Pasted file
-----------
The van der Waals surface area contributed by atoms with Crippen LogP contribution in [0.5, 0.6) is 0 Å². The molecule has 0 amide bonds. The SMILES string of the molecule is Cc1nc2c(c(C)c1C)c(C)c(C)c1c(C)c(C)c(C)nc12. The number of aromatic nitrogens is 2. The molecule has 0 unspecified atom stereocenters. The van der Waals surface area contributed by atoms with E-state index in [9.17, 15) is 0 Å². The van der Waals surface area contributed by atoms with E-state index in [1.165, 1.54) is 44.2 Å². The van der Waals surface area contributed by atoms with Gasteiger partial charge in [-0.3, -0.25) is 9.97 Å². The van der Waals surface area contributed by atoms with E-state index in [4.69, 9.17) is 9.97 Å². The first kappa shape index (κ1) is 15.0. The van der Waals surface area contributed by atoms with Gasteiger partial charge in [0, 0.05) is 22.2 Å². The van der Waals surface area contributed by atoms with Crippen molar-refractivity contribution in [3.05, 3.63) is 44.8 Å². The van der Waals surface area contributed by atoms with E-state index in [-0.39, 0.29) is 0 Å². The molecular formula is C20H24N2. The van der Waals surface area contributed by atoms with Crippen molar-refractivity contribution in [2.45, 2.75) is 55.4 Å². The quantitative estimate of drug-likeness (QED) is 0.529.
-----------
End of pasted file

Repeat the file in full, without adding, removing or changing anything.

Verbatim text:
The van der Waals surface area contributed by atoms with Crippen LogP contribution in [0.5, 0.6) is 0 Å². The molecule has 0 amide bonds. The SMILES string of the molecule is Cc1nc2c(c(C)c1C)c(C)c(C)c1c(C)c(C)c(C)nc12. The number of aromatic nitrogens is 2. The molecule has 0 unspecified atom stereocenters. The van der Waals surface area contributed by atoms with E-state index in [9.17, 15) is 0 Å². The van der Waals surface area contributed by atoms with E-state index in [1.165, 1.54) is 44.2 Å². The van der Waals surface area contributed by atoms with Gasteiger partial charge in [-0.3, -0.25) is 9.97 Å². The van der Waals surface area contributed by atoms with E-state index in [4.69, 9.17) is 9.97 Å². The first kappa shape index (κ1) is 15.0. The van der Waals surface area contributed by atoms with Gasteiger partial charge in [0, 0.05) is 22.2 Å². The van der Waals surface area contributed by atoms with Crippen molar-refractivity contribution in [3.05, 3.63) is 44.8 Å². The van der Waals surface area contributed by atoms with E-state index in [-0.39, 0.29) is 0 Å². The molecular formula is C20H24N2. The van der Waals surface area contributed by atoms with Crippen molar-refractivity contribution in [2.45, 2.75) is 55.4 Å². The quantitative estimate of drug-likeness (QED) is 0.529.